Kneeling in the dirt, hands clasped around the plants he’s just pulled up by the roots, James asks the people next to him: “Are these weeds?”
That question keeps coming as 20 singles mingle on a small farm in Melbourne’s inner north. Dressed in their gardening best, they’re there to speed date – and weed.
Run by Ceres, a non-profit network of community gardens and urban farms, weed dating could be Melbourne’s most wholesome matchmaking event. It is inclusive of all genders and sexualities and welcomes those looking for mates as well as dates.
This Saturday, the group is male-light and someone jokes that James has the pick of the bunch.
Tamara, who has travelled across town for the event, worries that with so many women in the group, her friendliness may accidentally come off too keen.
“I am a chatty Cathy, so people could be thinking ‘yeah she’s in’,” she says.
“It’s good, but it’s also hard to know who’s straight and who’s not … It’s not a very good ratio.”
For others, like Kelly, not knowing anyone’s gender or sexuality is part of the appeal. “I am bi-queer, so I’ll just take anyone,” she says. Everyone laughs.
Becca, one of the farmhands, is playing Cupid. After a farm tour, she gets everyone into the dirt. Every 15 minutes or so people rotate – giving them the opportunity to weed across the row from someone new. Knees grubby, hands busy, singles flirt about worms, swap tips on composting, and – because it’s Melbourne – talk about coffee.
The event isn’t just for green thumbs but Heide, a single mum of two, knows what she’s doing. She tells James that no, unfortunately, it’s not a weed in his hand but a bit of battered native saltbush. The plant next to it shouldn’t be there, though. Everyone digs in.
It has been a few years since Heide last tried dating.
“I hate the apps,” she says. “I go on them for a week and then I go nah, this is bullshit and go back off them.”
She isn’t in a hurry to meet anyone and, like many, thinks online dating encourages a culture where “someone better” is just another swipe away.
“I get such little time to myself, so the thought of actually going and taking a chance on a date and sacrificing my time to myself is actually really tricky,” she says.
The weeder next to her admits a crush on a keen gardener inspired her to sign up. She was hoping to meet someone like him. Someone else jokes they’ve all accidentally volunteered for free manual labour.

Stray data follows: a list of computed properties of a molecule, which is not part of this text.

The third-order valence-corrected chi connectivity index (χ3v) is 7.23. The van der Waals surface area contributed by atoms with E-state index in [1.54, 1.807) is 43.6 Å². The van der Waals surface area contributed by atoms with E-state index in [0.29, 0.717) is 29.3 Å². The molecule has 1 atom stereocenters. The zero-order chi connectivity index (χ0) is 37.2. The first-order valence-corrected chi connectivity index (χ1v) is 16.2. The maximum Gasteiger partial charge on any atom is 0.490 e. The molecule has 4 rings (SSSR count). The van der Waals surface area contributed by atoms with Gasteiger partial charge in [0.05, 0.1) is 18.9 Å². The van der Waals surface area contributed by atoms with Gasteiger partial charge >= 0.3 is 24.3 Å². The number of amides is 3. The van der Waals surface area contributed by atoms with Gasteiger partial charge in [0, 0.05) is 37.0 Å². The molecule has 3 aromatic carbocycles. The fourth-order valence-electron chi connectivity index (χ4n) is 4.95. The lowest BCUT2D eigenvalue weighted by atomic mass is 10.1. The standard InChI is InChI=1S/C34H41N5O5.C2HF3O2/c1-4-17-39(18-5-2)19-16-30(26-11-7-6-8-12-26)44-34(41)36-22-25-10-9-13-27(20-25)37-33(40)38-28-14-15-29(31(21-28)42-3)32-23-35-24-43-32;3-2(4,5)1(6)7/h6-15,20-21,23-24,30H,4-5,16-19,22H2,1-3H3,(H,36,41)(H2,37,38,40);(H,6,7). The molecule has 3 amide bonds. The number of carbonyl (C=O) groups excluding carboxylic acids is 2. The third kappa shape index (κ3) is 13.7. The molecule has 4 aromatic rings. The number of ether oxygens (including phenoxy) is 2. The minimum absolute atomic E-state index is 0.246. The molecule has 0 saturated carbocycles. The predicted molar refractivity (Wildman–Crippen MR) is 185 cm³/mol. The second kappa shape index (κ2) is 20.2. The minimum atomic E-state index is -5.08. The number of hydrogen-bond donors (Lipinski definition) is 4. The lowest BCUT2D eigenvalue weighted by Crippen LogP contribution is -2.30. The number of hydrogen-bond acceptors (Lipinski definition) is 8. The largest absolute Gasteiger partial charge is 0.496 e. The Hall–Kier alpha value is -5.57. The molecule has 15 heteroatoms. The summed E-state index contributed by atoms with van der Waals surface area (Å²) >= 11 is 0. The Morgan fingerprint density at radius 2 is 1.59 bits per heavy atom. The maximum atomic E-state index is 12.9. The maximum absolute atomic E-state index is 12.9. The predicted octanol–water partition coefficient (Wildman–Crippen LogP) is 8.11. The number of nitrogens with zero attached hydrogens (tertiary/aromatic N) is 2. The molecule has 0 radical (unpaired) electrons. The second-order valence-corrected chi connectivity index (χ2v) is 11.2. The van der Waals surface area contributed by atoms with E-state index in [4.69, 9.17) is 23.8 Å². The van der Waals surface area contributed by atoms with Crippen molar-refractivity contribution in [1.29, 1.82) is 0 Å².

On the other side of the row is Jess, a confessed “terrible gardener”. She is sick of how much modern-day dating revolves around drinking.
“I love a drink,” she says. “But I appreciate being able to meet other people and seeing if they can socialise without it.
“I think there is also a values aspect for me, rather than about the gardening. I feel like if someone is turning up to this, there’ll be some crossover of things we care about.”
Running since 2019, Melbourne’s lockdown got in the way of Ceres’s regular match-making but at least one big love has blossomed from the events.
Brigid, 29, and Cal, 35, both weed dated in December 2020. They now live together in a sharehouse and spend their time gardening in their own patch.
“When we tell people, we usually have to clarify we were weeding the garden and not smoking,” Cal says.
“When I first noticed Brigid, I heard her say her name and I was like, ‘Oh, I love the way this person sounds’ even before I had really looked at her.”
The spark came during a break from their labours. “We were all talking about our favourite vegetables and we both said parsnip.”
After bonding over their mutual love of the root vegetable, the pair went back into the field for some one-on-one weeding. “On the day I was incredibly hungover,” Brigid admits. “I very nearly didn’t go, and I never even took the sunglasses off.”
Like many who try weed dating, she was over the apps, wanted to meet someone with the same values and felt as if she had nothing to lose.
“We still love gardening together a lot,” she says. “We’ll maybe be having a beer while we’re mulching the veggie patch and we’ll have a chat about how we first met,” she says.
“We always talk about how we found each other digging in the dirt and we’re still doing it today.”